9/11 – 10 years later

On the morning of Tuesday, September 11, 2001, the United States experienced arguably the most traumatic attack on its sovereign territory since the Japanese attack on Pearl Harbour, Sunday, December 7, 1941.

People from more than 90 countries including 24 Canadians and 36 from the Caribbean, mainly from Jamaica and Trinidad & Tobago, were among the 2,819 who died in the attacks on the World Trade Center in the heart of New York City’s financial district.

On that day 10 years ago, the Pentagon in Washington DC was also a target when airplanes commandeered by terrorists on their suicide mission plunged into these important American landmarks.

Canadians in Gander, Nfld., immediately extended their hospitality by taking in Americans who were in flight at the time of the attacks and could not get back into the U.S. with air travel immediately suspended worldwide as a precaution.

Since then, in support of America’s military reaction to the 9/11 attacks, Canada has spent some $25 billion, lost 157 Canadian soldiers and brought home from Afghanistan close to 2000 injured. Among coalition forces only the United Kingdom and the U.S. have lost more soldiers. Close to 2000 American soldiers have been killed with over 3000 seriously injured in Afghanistan alone.

Yet, despite the focus on Afghanistan, al-Qaeda leader Osama bin Laden – the Saudi millionaire widely held as the mastermind behind the 9/11 attacks – was killed earlier this year, not there, but in Pakistan.

Close to one million lives, both military and civilian, have been lost in the reaction to 9/11 (both in Afghanistan and in Iraq). America has spent more than US$12 trillion on the war in Afghanistan and the controversial incursion into Iraq.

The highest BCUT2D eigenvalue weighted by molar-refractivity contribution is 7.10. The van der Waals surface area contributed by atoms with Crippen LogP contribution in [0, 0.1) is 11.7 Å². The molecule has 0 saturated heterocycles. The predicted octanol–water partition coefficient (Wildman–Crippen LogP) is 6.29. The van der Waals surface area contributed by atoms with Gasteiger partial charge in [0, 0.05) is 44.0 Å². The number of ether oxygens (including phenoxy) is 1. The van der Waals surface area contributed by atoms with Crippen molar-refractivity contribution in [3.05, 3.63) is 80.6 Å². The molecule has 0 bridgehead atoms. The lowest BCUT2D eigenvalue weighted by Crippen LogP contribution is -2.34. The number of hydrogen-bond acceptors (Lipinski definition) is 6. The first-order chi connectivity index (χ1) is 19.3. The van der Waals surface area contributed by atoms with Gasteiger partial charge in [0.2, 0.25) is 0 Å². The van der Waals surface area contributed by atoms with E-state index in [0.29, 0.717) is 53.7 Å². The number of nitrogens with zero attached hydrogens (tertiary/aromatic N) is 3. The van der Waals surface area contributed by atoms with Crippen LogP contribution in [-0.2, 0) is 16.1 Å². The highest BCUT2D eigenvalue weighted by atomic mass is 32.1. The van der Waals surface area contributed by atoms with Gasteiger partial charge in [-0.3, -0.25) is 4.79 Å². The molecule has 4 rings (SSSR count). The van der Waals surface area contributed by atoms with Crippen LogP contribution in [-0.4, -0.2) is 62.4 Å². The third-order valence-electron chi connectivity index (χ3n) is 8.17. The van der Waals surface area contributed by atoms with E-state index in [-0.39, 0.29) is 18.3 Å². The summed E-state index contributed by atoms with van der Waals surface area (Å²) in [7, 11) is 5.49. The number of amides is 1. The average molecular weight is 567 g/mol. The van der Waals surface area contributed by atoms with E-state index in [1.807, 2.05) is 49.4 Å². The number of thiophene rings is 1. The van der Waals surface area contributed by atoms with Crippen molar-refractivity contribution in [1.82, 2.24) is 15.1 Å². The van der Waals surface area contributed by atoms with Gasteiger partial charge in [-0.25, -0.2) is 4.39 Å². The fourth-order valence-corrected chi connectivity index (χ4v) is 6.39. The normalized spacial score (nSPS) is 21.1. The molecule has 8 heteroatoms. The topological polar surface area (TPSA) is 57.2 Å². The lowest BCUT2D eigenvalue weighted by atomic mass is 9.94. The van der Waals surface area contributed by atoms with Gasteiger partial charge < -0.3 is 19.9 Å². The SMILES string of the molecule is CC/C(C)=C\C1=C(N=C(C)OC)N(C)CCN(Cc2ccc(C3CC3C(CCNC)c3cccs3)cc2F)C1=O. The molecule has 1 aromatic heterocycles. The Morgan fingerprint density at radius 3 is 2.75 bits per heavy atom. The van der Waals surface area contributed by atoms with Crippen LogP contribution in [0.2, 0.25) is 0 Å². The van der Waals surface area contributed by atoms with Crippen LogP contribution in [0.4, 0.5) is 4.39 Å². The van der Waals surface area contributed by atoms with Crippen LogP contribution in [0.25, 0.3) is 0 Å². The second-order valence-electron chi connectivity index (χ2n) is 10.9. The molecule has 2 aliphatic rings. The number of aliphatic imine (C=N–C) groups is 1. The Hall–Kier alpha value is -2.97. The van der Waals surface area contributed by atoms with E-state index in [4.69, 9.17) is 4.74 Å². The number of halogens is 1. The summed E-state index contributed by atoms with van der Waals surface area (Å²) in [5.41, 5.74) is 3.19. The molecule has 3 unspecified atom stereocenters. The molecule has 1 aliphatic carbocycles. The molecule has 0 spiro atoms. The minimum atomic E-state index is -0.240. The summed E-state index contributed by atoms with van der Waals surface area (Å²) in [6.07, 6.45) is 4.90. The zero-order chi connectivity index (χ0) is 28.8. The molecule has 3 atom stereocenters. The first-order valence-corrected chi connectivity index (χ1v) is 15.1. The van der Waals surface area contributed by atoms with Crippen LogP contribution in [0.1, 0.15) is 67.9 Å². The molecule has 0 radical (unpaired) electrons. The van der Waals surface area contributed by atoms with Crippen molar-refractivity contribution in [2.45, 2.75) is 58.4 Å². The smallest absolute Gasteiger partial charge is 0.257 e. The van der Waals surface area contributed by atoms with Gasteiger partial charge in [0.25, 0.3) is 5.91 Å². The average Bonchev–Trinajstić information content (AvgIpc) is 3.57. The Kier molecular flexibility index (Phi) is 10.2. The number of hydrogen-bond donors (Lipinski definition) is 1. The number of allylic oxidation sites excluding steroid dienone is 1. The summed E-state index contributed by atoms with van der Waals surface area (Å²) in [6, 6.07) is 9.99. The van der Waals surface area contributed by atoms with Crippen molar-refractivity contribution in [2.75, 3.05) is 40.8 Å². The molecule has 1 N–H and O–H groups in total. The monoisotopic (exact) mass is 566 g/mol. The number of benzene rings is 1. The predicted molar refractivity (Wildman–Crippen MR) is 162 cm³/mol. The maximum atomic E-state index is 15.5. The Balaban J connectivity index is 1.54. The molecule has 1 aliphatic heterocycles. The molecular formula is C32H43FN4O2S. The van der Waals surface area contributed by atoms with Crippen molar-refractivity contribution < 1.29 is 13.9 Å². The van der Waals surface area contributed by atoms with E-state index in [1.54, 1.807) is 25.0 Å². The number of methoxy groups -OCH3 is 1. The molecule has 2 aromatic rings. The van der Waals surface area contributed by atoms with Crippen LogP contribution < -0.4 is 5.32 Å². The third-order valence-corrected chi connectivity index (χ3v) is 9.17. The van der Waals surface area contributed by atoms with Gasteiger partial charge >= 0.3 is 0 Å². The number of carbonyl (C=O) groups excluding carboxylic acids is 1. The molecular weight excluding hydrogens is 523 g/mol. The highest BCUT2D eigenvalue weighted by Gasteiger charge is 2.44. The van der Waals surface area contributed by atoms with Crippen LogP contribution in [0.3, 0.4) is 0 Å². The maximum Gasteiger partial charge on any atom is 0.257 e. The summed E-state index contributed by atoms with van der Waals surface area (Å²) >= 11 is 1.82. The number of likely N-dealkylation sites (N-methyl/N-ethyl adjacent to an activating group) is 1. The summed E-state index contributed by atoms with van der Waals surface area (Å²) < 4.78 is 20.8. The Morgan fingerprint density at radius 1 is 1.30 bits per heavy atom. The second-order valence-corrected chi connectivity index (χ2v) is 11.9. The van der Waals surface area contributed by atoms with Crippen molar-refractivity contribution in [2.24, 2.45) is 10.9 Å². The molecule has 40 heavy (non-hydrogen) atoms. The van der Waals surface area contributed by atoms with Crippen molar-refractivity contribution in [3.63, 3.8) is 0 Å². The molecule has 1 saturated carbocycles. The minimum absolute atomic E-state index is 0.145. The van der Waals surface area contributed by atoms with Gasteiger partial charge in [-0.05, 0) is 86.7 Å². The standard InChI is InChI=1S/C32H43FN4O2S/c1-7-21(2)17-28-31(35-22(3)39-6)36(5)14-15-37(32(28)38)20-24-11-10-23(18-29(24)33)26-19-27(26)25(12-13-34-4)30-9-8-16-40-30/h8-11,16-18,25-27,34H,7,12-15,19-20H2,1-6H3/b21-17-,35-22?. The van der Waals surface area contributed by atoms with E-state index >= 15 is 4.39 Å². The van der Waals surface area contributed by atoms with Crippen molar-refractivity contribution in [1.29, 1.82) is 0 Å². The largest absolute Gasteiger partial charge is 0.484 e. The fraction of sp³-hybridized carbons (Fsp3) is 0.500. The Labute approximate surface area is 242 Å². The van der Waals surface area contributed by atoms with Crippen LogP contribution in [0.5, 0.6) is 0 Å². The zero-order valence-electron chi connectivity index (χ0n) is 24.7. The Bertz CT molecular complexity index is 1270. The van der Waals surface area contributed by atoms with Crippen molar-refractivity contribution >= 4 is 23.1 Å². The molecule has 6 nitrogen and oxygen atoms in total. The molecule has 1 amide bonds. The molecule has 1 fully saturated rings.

But as tragic as these losses are, the more lasting effect of that fateful day a decade ago has been the changes that ordinary people living in the U.S., Canada and other Western countries have had to endure as hyper-vigilance is now the watchword.

There’s no crossing the Canada-U.S. border without a valid passport anymore. Cross-border business has also suffered the strain. At airports, no liquids are allowed in our carry-on luggage, removing shoes is standard, and even the youngest infants and the oldest of seniors are sometimes body searched. Then there is now a security scanner that can see through one’s clothing.

What is clear, whether or not we choose to acknowledge it, is that terrorists have achieved some form of victory.

The post-traumatic effect is such that during the earth tremors felt here in Toronto in June last year, some people wondered whether they were feeling the effects of a terrorist bombing. Similarly in 2003, that massive power failure across southern Ontario and much of the northeastern U.S. was at first thought by many to be the result of a terrorist attack.

People of Muslim faith are also being traumatized, feeling targeted as suspect simply for their religion and because of the actions of a few of their co-religionists. This alienation has prompted a small, but nonetheless significant enough number of young idealists within the Muslim faith to take up the fight begun by al-Qaeda by joining anti-Western groups, so-called home grown terrorists. It’s happened a number of times in the U.S., while in this city, a group of young men, the so-called Toronto 18, was arrested in June 2006 on suspicion of plotting a terrorist attack.

Many believe that it is just a matter of time before an attack occurs here. What is needed is commonsense intelligence gathering and a concerted effort to communicate especially with youth so that they feel a part of society and therefore invested in it.

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